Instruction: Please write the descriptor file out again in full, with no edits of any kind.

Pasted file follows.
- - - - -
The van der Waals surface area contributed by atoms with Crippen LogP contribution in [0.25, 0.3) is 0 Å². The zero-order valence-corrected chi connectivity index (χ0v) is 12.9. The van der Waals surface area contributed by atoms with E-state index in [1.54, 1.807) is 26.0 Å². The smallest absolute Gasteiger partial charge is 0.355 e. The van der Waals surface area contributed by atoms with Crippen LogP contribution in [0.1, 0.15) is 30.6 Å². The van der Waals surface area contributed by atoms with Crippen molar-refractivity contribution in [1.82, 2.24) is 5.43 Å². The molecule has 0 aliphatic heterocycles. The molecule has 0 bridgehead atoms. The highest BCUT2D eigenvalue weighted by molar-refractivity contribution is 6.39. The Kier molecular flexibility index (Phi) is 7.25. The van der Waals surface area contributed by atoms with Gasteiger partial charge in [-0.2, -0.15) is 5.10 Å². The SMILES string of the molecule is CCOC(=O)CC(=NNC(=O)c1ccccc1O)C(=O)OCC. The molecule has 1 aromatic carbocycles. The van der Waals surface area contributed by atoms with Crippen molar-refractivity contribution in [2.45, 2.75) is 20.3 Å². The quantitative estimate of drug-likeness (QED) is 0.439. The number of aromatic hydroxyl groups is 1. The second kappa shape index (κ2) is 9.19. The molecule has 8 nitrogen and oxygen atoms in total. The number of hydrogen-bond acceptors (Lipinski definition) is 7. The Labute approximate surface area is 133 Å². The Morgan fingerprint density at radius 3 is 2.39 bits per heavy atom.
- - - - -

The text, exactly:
The van der Waals surface area contributed by atoms with Crippen LogP contribution in [0.25, 0.3) is 0 Å². The zero-order valence-corrected chi connectivity index (χ0v) is 12.9. The van der Waals surface area contributed by atoms with E-state index in [1.54, 1.807) is 26.0 Å². The smallest absolute Gasteiger partial charge is 0.355 e. The van der Waals surface area contributed by atoms with Crippen LogP contribution in [0.1, 0.15) is 30.6 Å². The van der Waals surface area contributed by atoms with Crippen molar-refractivity contribution in [1.82, 2.24) is 5.43 Å². The molecule has 0 aliphatic heterocycles. The molecule has 0 bridgehead atoms. The highest BCUT2D eigenvalue weighted by molar-refractivity contribution is 6.39. The Kier molecular flexibility index (Phi) is 7.25. The van der Waals surface area contributed by atoms with Gasteiger partial charge in [-0.2, -0.15) is 5.10 Å². The SMILES string of the molecule is CCOC(=O)CC(=NNC(=O)c1ccccc1O)C(=O)OCC. The molecule has 1 aromatic carbocycles. The van der Waals surface area contributed by atoms with Crippen molar-refractivity contribution in [2.45, 2.75) is 20.3 Å². The quantitative estimate of drug-likeness (QED) is 0.439. The number of aromatic hydroxyl groups is 1. The second kappa shape index (κ2) is 9.19. The molecule has 8 nitrogen and oxygen atoms in total. The number of hydrogen-bond acceptors (Lipinski definition) is 7. The Labute approximate surface area is 133 Å². The Morgan fingerprint density at radius 3 is 2.39 bits per heavy atom.